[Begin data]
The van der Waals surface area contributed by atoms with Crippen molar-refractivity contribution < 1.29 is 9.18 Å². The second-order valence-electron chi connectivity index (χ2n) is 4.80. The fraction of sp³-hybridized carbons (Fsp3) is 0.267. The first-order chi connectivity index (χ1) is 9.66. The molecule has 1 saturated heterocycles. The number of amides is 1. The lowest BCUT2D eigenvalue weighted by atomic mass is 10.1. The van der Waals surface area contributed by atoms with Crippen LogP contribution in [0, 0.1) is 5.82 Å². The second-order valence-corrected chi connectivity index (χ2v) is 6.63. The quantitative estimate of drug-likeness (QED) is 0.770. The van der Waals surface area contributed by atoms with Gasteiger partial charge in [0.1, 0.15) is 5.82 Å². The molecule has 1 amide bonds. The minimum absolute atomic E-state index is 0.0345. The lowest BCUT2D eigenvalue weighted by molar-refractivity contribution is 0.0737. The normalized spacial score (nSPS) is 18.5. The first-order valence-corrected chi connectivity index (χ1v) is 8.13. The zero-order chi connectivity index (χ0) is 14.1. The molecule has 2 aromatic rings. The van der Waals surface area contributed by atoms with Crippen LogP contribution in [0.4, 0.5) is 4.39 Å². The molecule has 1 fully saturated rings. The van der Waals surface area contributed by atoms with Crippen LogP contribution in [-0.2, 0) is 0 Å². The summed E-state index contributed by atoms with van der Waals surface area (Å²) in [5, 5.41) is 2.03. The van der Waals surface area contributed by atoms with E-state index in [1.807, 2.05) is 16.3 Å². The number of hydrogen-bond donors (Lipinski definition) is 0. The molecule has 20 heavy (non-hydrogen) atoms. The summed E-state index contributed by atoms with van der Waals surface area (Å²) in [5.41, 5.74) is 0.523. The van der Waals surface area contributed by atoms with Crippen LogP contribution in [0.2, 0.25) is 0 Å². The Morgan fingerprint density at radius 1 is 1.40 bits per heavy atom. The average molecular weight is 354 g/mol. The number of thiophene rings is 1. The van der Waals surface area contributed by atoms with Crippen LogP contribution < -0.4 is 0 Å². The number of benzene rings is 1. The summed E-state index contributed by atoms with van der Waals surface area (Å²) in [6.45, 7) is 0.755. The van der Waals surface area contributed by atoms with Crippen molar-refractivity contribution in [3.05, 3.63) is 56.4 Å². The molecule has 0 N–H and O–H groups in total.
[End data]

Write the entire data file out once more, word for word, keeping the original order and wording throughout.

The van der Waals surface area contributed by atoms with Crippen molar-refractivity contribution < 1.29 is 9.18 Å². The second-order valence-electron chi connectivity index (χ2n) is 4.80. The fraction of sp³-hybridized carbons (Fsp3) is 0.267. The first-order chi connectivity index (χ1) is 9.66. The molecule has 1 saturated heterocycles. The number of amides is 1. The lowest BCUT2D eigenvalue weighted by atomic mass is 10.1. The van der Waals surface area contributed by atoms with Crippen LogP contribution in [0, 0.1) is 5.82 Å². The second-order valence-corrected chi connectivity index (χ2v) is 6.63. The quantitative estimate of drug-likeness (QED) is 0.770. The van der Waals surface area contributed by atoms with Gasteiger partial charge in [0.1, 0.15) is 5.82 Å². The molecule has 1 amide bonds. The minimum absolute atomic E-state index is 0.0345. The lowest BCUT2D eigenvalue weighted by molar-refractivity contribution is 0.0737. The normalized spacial score (nSPS) is 18.5. The first-order valence-corrected chi connectivity index (χ1v) is 8.13. The zero-order chi connectivity index (χ0) is 14.1. The molecule has 2 aromatic rings. The van der Waals surface area contributed by atoms with Crippen LogP contribution in [0.4, 0.5) is 4.39 Å². The molecule has 1 fully saturated rings. The van der Waals surface area contributed by atoms with Crippen LogP contribution in [-0.2, 0) is 0 Å². The summed E-state index contributed by atoms with van der Waals surface area (Å²) in [5, 5.41) is 2.03. The van der Waals surface area contributed by atoms with E-state index in [1.807, 2.05) is 16.3 Å². The number of hydrogen-bond donors (Lipinski definition) is 0. The molecule has 20 heavy (non-hydrogen) atoms. The summed E-state index contributed by atoms with van der Waals surface area (Å²) in [5.41, 5.74) is 0.523. The van der Waals surface area contributed by atoms with Crippen LogP contribution in [0.2, 0.25) is 0 Å². The Morgan fingerprint density at radius 1 is 1.40 bits per heavy atom. The average molecular weight is 354 g/mol. The number of thiophene rings is 1. The van der Waals surface area contributed by atoms with Crippen LogP contribution < -0.4 is 0 Å². The number of benzene rings is 1. The summed E-state index contributed by atoms with van der Waals surface area (Å²) in [6.45, 7) is 0.755. The van der Waals surface area contributed by atoms with Crippen molar-refractivity contribution in [3.05, 3.63) is 56.4 Å². The molecule has 0 N–H and O–H groups in total.